At The Gates’ Jonas Bjorler on ‘At War With Reality’ + 20 Years of ‘Slaughter of the Soul’
With a sold-out show in New York City to round off this year’s Decibel Magazine tour, At The Gates completed their headlining role in support of At War With Reality, At the Gates' first album in 19 years. We spoke to bassist Jonas Björler who talked all about the new disc and reflected on the 20th anniversary of their classic album Slaughter of the Soul. Check out our interview with Jonas Björler of At the Gates below:
After wrapping up this tour in the U.S. you're off to Europe. What would you say is the biggest difference between touring Europe versus touring the states?
Everything is more accessible here, I think. If you want to go and have a bite to eat at four in the morning, you can do it. The service and accessibility is better here. I like touring the U.S.
Even though At War With Reality is said to be a concept album, what does this title mean to you personally?
It’s basically based around an idea that Tomas [Lindberg] had about questioning reality. It’s about the magic realism writers, South American writers that questions the reality we are living in and if there is an alternate reality. That’s what it means to me; different dimensions.
Do you think we as humans are at war with reality?
I think so. You have to question your own perception of reality constantly. If you don’t do that then you just passively go through your day, you have to question everything.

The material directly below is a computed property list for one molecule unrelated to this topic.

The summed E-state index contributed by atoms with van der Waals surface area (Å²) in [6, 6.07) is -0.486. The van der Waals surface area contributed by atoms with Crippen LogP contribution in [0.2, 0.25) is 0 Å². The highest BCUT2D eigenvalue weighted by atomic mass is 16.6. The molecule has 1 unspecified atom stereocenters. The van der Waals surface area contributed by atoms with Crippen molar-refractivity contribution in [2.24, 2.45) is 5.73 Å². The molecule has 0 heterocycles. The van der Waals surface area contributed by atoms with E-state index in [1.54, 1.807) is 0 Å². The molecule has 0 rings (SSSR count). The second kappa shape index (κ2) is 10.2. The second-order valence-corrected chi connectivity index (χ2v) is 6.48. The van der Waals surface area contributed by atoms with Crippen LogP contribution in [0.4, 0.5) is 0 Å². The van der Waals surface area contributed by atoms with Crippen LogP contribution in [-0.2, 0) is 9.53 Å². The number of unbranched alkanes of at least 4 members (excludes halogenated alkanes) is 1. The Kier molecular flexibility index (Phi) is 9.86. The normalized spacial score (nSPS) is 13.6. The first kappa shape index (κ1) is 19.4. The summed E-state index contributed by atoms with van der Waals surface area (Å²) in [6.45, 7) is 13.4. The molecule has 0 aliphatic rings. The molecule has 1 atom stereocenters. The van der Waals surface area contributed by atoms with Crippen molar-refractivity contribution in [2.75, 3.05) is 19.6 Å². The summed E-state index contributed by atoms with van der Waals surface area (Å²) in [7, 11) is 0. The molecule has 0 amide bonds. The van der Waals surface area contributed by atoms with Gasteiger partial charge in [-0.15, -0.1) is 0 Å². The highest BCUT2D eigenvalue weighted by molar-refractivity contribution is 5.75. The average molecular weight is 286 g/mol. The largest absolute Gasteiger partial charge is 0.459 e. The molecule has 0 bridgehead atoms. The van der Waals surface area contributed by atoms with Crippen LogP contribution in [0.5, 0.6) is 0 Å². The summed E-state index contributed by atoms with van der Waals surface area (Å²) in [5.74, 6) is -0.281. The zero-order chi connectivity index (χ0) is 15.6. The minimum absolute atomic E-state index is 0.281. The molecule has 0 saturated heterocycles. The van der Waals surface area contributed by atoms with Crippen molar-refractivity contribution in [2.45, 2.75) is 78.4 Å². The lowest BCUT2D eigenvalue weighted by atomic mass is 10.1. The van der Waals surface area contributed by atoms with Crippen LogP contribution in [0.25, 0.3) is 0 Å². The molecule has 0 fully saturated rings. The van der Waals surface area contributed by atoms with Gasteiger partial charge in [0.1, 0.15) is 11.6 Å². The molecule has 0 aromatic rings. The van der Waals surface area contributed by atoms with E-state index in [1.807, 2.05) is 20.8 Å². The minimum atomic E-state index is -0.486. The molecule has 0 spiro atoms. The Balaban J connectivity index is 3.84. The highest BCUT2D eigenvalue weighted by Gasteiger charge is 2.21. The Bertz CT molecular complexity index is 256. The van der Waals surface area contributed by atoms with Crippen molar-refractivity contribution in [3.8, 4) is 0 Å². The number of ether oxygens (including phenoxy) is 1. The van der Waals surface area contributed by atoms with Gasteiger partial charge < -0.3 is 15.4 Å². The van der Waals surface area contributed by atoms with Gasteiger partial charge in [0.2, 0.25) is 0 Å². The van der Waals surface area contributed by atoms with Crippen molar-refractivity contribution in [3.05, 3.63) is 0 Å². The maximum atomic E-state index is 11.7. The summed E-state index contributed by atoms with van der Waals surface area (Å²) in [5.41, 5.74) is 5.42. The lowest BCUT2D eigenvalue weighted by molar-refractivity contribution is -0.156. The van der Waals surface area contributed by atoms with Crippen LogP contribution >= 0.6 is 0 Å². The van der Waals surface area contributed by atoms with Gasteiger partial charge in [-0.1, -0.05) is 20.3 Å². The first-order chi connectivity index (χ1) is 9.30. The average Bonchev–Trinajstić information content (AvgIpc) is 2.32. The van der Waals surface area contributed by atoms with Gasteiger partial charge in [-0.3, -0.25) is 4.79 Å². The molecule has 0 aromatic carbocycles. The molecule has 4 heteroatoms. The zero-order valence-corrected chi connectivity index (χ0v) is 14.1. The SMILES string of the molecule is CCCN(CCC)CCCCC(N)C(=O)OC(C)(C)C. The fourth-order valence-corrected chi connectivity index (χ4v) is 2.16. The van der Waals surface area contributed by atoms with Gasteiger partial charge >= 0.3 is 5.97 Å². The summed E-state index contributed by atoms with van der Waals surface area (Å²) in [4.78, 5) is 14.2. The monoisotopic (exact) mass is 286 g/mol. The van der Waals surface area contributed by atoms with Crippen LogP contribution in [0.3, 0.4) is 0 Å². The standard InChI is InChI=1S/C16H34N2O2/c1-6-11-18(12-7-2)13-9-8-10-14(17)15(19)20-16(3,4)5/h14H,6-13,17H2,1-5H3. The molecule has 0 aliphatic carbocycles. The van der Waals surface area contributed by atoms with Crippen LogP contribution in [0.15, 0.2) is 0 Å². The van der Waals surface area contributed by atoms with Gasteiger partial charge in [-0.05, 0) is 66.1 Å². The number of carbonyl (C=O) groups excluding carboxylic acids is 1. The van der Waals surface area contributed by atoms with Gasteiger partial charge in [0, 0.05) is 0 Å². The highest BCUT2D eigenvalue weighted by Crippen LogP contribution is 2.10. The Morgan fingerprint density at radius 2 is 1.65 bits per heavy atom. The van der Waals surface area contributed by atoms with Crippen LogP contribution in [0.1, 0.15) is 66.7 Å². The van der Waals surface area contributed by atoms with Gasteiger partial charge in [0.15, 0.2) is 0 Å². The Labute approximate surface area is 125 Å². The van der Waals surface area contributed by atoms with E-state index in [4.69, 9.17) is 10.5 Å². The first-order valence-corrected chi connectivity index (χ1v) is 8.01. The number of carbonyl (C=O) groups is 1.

When creating this album, where did you draw inspiration from?
Lyrically, it was from Spanish like [Jorge Luis] Borges. Musically, I would say we based it on interests that we had for Slaughter of the Soul but we also brought in some darker classical inspirations like the Russian composers of the 1800s such as [Pyotr] Tchaikovsky, and you can hear some of it in songs like “The Night Eternal.”
How has all of this been for you touring and performing in support of the first album for At the Gates since 1995?
We got back in the groove of things since 2008 with the reunion shows and then we had a break for two years and came back in 2011. We had the same good feeling in this record as we did back then.
This year also marks the 20th anniversary of Slaughter of the Soul. What does this mean to you?
It means that I’m 20 years older. [Laughs] Years go past so fast, it’s ridiculous. It feels like we did that album yesterday.
What is memorable about that album for you?
Well, I wasn’t that satisfied when we released it. I wasn’t happy with the production and stuff like that and minor issues. This latest album felt better for me in a way because we spent so much time with pre-production. We had 12 months to do the songs and we did a proper pre-production demo. I’m really happy with it.
Growing up in Sweden, did you go to any shows that had a long lasting impact on you?
Yeah, when we were kids -- 15 or 16 years old -- we went to shows constantly. One of the more groundbreaking shows was probably when I saw Morbid Angel in 1990 at a small festival in Sweden.
What does the rest of 2015 hold in store for you and the rest of At the Gates?
We have summer festivals, maybe 10 to 15. We have South America in September and Australia in October. We’ll be busy until 2016.
With all of this touring what is one thing you must have on tour with you excluding electronics?
A good pillow? [Laughs] It’s important to have sleep, if you don’t sleep properly it’s going to be a nightmare.